Please take this advice. If you are going to be involved in the Jessup on a regular basis as a judge, be extremely careful with the scores. This is a matter of respect for the team. Your scores are the decision on the hard work of a team of students during several months.

    – Guillermo Otálora Lozano

  5. Sebastian Machado says:

    I would add that the comments that you leave on the scoring sheet are not an opportunity for you to show how demanding you are as a judge but rather to help students with their writing skills.

    As said above, low-scoring a memorial and leaving an arrogant comment behind, doesn’t really help those who wrote it. Perhaps we are in a better position to make this so clear, considering that those memorials which you graded were later awarded as the best of the international rounds. Your comments, however, were entirely unhelpful. This seriously impairs the learning process.

    In the future, please try and help the students with the comments after you grade a memorial. After all, this is the hard work of real people.

  6. mtalib says:

    Guillermo and Sebastian,

    Given that you have already made a formal complaint to ILSA, and this is a matter that seems personal between you guys and CS, I would appreciate it if you did not use my blog as a vehicle to carry forward your battle.

    Speaking personally, it strikes me as extremely vindictive and ill advised for a winning team to treat the comments and approach of one judge so harshly. As you are the champions, I believe it would be better if you behaved with the grace and decorum that befits your achievement.

  7. Guillermo Otálora Lozano says:

    I apologize for this use of your blog, and I promise that it will be my last message here. I will just clarify first that this is not a ‘battle’ with him. I think the competition cannot progress if the competing teams do not get the chance to give their own feedback to the judges, even if this feedback sounds harsh against the judge. The teams always get harsh comments and questions from judges, and we have always been instructed not to take them personally, but as a chance to learn how to do better in the future. If Chaitanya gets to read this, he should probably do the same, and try to improve his own judging skills.

    In any case, so as to not spam your blog with these comments, I can receive any response, if either you or Chaitanya would like to answer, at my e-mail address: guillermo.otalora [at] gmail [dot] com

    Thanks for your patience.

    – Guillermo

  8. mtalib says:

    Guillermo,

    Thank you for your understanding on this point.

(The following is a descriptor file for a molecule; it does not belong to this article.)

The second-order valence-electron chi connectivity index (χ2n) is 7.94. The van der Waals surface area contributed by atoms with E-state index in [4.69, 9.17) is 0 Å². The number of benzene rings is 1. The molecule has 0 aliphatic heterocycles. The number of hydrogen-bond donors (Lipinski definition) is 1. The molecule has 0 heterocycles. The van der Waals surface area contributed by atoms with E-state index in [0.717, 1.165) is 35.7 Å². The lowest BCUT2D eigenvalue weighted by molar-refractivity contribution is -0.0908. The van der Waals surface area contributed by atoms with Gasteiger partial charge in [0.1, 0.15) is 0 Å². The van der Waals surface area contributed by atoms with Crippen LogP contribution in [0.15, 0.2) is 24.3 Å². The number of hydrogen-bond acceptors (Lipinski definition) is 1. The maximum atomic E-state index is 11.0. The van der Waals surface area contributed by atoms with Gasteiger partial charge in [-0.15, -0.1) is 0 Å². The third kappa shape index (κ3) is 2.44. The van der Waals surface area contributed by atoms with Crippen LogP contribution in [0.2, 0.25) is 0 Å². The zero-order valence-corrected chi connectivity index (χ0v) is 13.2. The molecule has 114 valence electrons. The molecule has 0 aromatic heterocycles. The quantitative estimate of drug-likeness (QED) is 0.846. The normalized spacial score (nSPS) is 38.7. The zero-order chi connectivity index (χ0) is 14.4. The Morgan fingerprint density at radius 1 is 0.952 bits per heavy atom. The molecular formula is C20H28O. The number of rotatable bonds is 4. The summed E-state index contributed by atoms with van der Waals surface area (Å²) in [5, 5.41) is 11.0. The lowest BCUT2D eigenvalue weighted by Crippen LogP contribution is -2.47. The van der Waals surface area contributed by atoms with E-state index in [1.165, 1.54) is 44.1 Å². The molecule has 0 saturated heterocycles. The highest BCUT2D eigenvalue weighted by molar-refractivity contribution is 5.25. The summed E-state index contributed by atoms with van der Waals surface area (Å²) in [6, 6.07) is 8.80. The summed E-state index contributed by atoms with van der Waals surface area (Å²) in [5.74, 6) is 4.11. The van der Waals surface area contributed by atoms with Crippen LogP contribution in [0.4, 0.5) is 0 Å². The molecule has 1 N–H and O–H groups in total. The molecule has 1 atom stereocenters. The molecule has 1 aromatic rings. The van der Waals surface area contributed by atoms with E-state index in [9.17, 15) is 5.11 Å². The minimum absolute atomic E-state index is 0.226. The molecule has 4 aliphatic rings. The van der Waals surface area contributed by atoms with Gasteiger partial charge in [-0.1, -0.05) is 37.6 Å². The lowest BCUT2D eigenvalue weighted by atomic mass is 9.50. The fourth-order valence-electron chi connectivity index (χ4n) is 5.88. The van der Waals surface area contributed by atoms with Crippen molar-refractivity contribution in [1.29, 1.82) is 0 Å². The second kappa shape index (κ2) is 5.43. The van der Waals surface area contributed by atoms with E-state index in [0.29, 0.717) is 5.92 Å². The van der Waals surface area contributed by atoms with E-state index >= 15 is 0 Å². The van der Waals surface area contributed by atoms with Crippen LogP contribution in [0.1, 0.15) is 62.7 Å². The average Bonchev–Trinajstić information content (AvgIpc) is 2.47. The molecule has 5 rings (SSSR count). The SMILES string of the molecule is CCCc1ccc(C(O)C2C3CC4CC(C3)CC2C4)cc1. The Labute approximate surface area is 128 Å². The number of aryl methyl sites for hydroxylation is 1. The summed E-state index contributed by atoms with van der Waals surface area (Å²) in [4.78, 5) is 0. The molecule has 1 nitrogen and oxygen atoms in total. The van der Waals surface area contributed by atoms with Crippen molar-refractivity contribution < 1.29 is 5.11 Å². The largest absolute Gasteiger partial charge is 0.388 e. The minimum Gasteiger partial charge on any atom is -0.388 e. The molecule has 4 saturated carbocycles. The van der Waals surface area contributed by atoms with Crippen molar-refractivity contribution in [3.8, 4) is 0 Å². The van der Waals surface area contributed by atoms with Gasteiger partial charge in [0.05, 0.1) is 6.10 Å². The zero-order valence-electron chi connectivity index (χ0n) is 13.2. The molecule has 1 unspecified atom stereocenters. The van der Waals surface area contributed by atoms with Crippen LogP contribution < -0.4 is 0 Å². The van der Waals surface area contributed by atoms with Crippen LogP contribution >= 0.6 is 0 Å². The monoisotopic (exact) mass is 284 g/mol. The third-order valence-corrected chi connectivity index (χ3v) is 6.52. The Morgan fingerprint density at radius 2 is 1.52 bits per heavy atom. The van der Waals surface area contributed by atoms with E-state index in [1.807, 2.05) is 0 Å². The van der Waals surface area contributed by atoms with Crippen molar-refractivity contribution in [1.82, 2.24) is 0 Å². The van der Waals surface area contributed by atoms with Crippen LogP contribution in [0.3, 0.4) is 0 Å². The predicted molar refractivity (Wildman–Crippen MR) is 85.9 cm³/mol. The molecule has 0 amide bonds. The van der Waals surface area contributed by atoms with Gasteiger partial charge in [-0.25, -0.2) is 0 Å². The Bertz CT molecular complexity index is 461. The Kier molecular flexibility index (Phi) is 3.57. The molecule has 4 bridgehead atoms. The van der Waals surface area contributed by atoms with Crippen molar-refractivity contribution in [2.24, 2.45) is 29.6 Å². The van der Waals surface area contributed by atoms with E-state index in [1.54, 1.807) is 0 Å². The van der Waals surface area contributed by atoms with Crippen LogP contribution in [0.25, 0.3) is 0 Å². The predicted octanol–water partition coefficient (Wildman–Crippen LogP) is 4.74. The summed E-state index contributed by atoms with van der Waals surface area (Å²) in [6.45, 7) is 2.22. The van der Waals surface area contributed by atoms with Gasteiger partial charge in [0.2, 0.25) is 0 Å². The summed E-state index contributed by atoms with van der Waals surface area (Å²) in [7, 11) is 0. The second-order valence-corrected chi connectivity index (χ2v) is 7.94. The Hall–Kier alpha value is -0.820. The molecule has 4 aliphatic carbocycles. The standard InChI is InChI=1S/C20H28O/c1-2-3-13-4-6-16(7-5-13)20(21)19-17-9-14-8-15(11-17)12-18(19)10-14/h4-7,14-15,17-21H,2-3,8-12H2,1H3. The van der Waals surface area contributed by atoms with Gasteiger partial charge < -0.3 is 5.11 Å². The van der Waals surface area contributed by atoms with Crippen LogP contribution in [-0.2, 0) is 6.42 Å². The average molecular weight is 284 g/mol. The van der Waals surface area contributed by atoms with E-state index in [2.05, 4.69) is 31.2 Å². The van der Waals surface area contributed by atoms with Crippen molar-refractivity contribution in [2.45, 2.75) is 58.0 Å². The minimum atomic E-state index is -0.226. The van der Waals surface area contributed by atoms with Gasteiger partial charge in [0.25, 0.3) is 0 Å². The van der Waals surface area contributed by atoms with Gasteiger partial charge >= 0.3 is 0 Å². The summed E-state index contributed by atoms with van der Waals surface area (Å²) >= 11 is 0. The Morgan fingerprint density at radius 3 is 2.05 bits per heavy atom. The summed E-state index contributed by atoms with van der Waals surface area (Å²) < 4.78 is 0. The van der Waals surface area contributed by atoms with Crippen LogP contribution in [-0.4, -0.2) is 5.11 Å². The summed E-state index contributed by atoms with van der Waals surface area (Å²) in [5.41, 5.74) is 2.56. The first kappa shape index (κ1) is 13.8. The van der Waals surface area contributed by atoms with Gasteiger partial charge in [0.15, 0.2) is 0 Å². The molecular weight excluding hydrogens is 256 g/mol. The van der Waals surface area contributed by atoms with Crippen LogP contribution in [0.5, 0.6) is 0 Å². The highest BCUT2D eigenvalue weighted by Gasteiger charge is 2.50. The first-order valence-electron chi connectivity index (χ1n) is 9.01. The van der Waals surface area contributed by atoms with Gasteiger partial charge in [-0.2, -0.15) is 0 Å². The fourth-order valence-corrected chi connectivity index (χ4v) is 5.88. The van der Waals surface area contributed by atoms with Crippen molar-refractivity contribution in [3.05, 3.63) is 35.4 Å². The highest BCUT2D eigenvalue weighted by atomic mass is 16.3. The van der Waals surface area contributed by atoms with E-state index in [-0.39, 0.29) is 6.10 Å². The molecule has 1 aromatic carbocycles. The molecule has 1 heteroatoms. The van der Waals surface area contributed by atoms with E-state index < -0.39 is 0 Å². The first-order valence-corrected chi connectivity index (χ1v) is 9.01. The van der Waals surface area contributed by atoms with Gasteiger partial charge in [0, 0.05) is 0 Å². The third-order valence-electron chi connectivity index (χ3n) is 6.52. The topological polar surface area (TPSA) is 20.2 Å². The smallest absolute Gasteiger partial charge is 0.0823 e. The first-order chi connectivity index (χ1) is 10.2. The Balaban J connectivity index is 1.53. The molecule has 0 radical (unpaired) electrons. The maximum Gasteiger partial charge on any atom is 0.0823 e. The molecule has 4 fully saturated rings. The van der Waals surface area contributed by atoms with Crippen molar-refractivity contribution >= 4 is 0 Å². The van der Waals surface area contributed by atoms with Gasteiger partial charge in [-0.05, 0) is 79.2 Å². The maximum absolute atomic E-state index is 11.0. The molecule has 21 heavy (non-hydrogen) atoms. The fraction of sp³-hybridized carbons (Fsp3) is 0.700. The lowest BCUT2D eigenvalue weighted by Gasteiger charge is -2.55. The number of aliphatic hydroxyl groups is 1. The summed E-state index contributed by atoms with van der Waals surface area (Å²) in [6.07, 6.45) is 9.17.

As I do my own share of moot judging, I know how valuable it can be for a judge to receive feedback. However, it would be good if you could put it in a constructive form, and I’m sure that CS will take it on board.

    I hope it won’t be your last comment on my blog – I’m halfway through responding to your comment on my post about the 2008 Jessup final, and would like to hear your views then.

  9. Chaitanya Safaya says:

    Dear Guillermo and Sebastian,
    WOW!!!
    Congrats, you guys deserved it.
    ‘So as not to spam the blog’, I would respond to your comments on your mail later.

  10. A says:

    The applicant wishes to win Declaration B in order to test the reliability of the evidence relied upon by the respondent to justify the respondent’s invasion of Alicanto.

  11. A says:

    Just to clarify – Although the applicant’s first argument should be that there is no right of humanitarian intervention at international law, their second ‘in the alternative’ argument, is that even if there were such a right, the conditions have not been fulfilled because the evidence relied upon by the respondent should not be given weight by the court.

  12. mtalib says:

    How does obtaining the evidence assist the applicants case?

    If the Applicant does obtain the evidence the it takes the risk that the evidence is reliable and justifies the intervention. If so it will loose issue A by winning Issue B.

    If the Respondent does not present the evidence, then because the intervention is prima facie a breach of the UN Charter until justified, the burden of proof means that the Respondent will have to justify its intervention with less material to rely on. Less material means a lesser chance of success. Therefore by not tendering the evidence the Respondent makes it more likely that it will lose Issue A.

    In no circumstances does the Applicant want to win Issue B as a matter of practicality.

  13. A says:

    Yes – I see your point. That’s an excellent question. BUT the Secretary General has the evidence, and based on that evidence he wrote his report. Historically, the ICJ has given much weight to the reports of the SG (Congo v Uganda, Bosnian Genocide). The problem here is that the evidence that the Court has before it already – the evidence that the respondent can ALREADY rely upon, even if the classified intelligence is not revealed, ie the Secretary GEneral’s report, that evidence should not be given any weight. That’s the bottom line. That’s what the Respondent ends up arguing – that the court should not give any weight to the SG’s report because the evidence upon which it relies is untested. And therefore that diminishes the Respondent’s case and helps the applicant.